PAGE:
Furthermore, by inserting a galvanometer into the circuit instead of the resistor 33, the contact can be determined by the variation of a current value. In this case, since the power source is short-circuited upon contacting, an additional current-limiting circuit for preventing an extra current flow is needed.
The advantages of the invention will be described as follows:
(1) the space between the surface of the melt and the radiation screen is able to be precisely measured and correctly set.
(2) the invention is suitable for the use of the pulling apparatus of the prior art without the need of a high-cost and high-quality image processing device.
(3) after setting the space between the melt and the radiation screen, no deleterious influence on pulling crystal is incurred, because the electrode is melted and then separated from the surface of the melt.
In the accompanying drawings:
FIG. 1 is a schematic view showing a pulling apparatus according to the invention; and
FIGS. 2A to 2C are schematic views showing the order of height adjustment of a crucible.
FIGS. 3A and 3B are equivalent circuits of FIGS. 1 and 2, respectively.
1. Field of the Invention
The present invention relates to a method for pulling crystal which can set a space between the surface of a melt and a radiation screen when pulling crystal, such as silicon single-crystal, by a Czochralski method.
2. Description of the Related Art
Generally, crystal such as silicon single-crystal, is pulled from melt in a crucible made of high-purity quartz glass. It is called Czochralski method. At this time, the quartz glass is melted into the silicon melt, and oxygen atoms are diffused into the melt and brought into the single-crystal. Furthermore, silicon oxide (SiO) is evaporated from the surface of the melt.
On the other hand, recently, since silicon wafers used for manufacturing integrated LSI have been underway, further more precise control on oxygen concentrations of the silicon wafers is demanded. The variation of the space between the surface of the melt and the radiation screen is considered a factor to cause less precise control on oxygen concentrations. Therefore, a method for improving the space control more precise is required.
"Apparatus and Method for Pulling crystal", serving as an improved method for solving this problem, was disclosed in Unexamined Japanese Patent Publication (kokai) No. Hei 7-330484. In this publication, a quartz glass-made measuring device for measuring the position of the surface of a melt is contacted with or dipped into the melt, thereby measuring the height of the surface of the melt by an image process.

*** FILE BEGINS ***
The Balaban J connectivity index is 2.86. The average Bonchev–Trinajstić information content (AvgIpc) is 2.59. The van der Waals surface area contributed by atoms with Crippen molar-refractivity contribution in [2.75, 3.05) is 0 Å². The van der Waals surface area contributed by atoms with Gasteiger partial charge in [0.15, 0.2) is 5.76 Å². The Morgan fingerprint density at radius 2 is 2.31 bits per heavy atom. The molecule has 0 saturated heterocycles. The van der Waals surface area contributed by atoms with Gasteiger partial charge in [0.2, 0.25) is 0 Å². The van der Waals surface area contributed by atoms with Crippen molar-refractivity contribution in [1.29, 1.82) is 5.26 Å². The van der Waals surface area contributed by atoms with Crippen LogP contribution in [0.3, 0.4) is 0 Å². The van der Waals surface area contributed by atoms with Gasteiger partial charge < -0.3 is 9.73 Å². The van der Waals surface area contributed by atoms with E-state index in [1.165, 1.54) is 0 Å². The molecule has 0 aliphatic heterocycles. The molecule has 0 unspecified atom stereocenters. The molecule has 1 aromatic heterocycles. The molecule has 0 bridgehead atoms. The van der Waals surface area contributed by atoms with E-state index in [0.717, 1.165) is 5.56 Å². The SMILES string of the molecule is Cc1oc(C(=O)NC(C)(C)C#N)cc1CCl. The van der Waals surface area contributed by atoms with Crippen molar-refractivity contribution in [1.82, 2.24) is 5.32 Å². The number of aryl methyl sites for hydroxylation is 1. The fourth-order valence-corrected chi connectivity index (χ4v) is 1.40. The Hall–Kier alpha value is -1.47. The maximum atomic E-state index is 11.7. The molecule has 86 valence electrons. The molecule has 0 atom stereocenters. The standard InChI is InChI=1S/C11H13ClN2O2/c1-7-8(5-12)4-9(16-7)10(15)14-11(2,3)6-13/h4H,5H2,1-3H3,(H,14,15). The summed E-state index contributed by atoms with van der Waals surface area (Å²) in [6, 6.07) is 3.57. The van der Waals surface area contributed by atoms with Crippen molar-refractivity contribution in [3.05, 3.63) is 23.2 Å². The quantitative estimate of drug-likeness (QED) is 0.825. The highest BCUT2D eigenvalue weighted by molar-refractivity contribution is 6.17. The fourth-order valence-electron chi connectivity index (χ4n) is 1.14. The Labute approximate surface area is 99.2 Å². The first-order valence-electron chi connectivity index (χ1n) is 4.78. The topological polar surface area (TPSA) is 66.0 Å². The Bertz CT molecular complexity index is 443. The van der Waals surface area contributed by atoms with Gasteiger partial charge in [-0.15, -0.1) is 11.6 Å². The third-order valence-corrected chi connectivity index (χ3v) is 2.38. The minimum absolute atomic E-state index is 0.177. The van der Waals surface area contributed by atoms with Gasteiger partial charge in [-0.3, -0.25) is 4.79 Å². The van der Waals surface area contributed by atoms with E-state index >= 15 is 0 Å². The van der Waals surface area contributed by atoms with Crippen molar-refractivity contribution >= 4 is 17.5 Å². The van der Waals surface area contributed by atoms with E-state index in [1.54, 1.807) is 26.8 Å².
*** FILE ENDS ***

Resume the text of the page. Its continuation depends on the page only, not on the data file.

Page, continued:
However, in practice, to measure the scale of the quartz glass-made measuring device or the dipped part thereof is difficult. Moreover, when the measuring part is at a temperature above 1400 weakened owing to intense radiation. Hence, a high-cost and high-quality image processing device is necessary.
Furthermore, the quartz glass-made measuring device which is easily softened and deformed at a temperature above 1400 to be used to serve as a measuring device.
In addition, since the measuring device is continuously dipped in the melt under this condition, some crystals grow from the front end of measuring device, so, those disturb correctly growth of single crystal.
In view of the above, it is an object of the present invention to provide a method for pulling crystal which are able to precisely measure and set the space between the surface of a melt and a radiation screen, and do not cause any deleterious influence to pulling crystal.
In a method for pulling crystal by pulling crystal from the melt by a Czochralski method, first, an electrode disposed on a radiation screen is protruded from the bottom end of the radiation screen by a predicted length. A crucible containing a melt is raised. Whether or not the surface of the melt contacts the electrode to connect the melt to ground through the electrode is detected. Raising the crucible is stopped, if detected. Finally, the space between the surface of the melt and the bottom end of the radiation screen is set to be the predicted length.
Furthermore, a voltage is applied on the melt through a seed crystal which previously contacts the melt. As the melt is connected to the ground, the voltage is detected 0V.
In addition, the electrode is made of the same material as the melt.